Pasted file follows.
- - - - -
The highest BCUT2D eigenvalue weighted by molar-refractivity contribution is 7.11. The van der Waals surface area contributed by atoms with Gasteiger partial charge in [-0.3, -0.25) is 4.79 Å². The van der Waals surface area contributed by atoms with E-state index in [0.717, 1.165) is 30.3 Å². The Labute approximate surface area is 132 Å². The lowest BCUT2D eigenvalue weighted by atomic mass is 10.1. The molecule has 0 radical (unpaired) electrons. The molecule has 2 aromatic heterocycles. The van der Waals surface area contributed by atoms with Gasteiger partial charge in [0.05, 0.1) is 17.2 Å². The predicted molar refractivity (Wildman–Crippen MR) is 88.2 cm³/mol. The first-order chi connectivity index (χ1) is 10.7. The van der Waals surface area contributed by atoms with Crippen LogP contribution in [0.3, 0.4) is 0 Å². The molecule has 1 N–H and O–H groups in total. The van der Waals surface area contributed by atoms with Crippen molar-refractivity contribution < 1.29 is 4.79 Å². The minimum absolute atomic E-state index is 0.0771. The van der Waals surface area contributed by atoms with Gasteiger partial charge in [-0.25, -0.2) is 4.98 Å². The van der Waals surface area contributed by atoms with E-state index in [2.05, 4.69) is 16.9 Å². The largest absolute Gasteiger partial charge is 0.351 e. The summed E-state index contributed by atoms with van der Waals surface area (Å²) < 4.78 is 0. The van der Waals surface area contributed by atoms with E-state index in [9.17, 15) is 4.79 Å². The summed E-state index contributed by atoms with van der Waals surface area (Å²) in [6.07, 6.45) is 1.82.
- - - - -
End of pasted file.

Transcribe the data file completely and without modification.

The highest BCUT2D eigenvalue weighted by molar-refractivity contribution is 7.11. The van der Waals surface area contributed by atoms with Gasteiger partial charge in [-0.3, -0.25) is 4.79 Å². The van der Waals surface area contributed by atoms with E-state index in [0.717, 1.165) is 30.3 Å². The Labute approximate surface area is 132 Å². The lowest BCUT2D eigenvalue weighted by atomic mass is 10.1. The molecule has 0 radical (unpaired) electrons. The molecule has 2 aromatic heterocycles. The van der Waals surface area contributed by atoms with Gasteiger partial charge in [0.05, 0.1) is 17.2 Å². The predicted molar refractivity (Wildman–Crippen MR) is 88.2 cm³/mol. The first-order chi connectivity index (χ1) is 10.7. The van der Waals surface area contributed by atoms with Crippen LogP contribution in [0.3, 0.4) is 0 Å². The molecule has 1 N–H and O–H groups in total. The van der Waals surface area contributed by atoms with Crippen molar-refractivity contribution < 1.29 is 4.79 Å². The minimum absolute atomic E-state index is 0.0771. The van der Waals surface area contributed by atoms with Gasteiger partial charge in [-0.25, -0.2) is 4.98 Å². The van der Waals surface area contributed by atoms with E-state index in [2.05, 4.69) is 16.9 Å². The largest absolute Gasteiger partial charge is 0.351 e. The summed E-state index contributed by atoms with van der Waals surface area (Å²) < 4.78 is 0. The van der Waals surface area contributed by atoms with E-state index in [9.17, 15) is 4.79 Å². The summed E-state index contributed by atoms with van der Waals surface area (Å²) in [6.07, 6.45) is 1.82.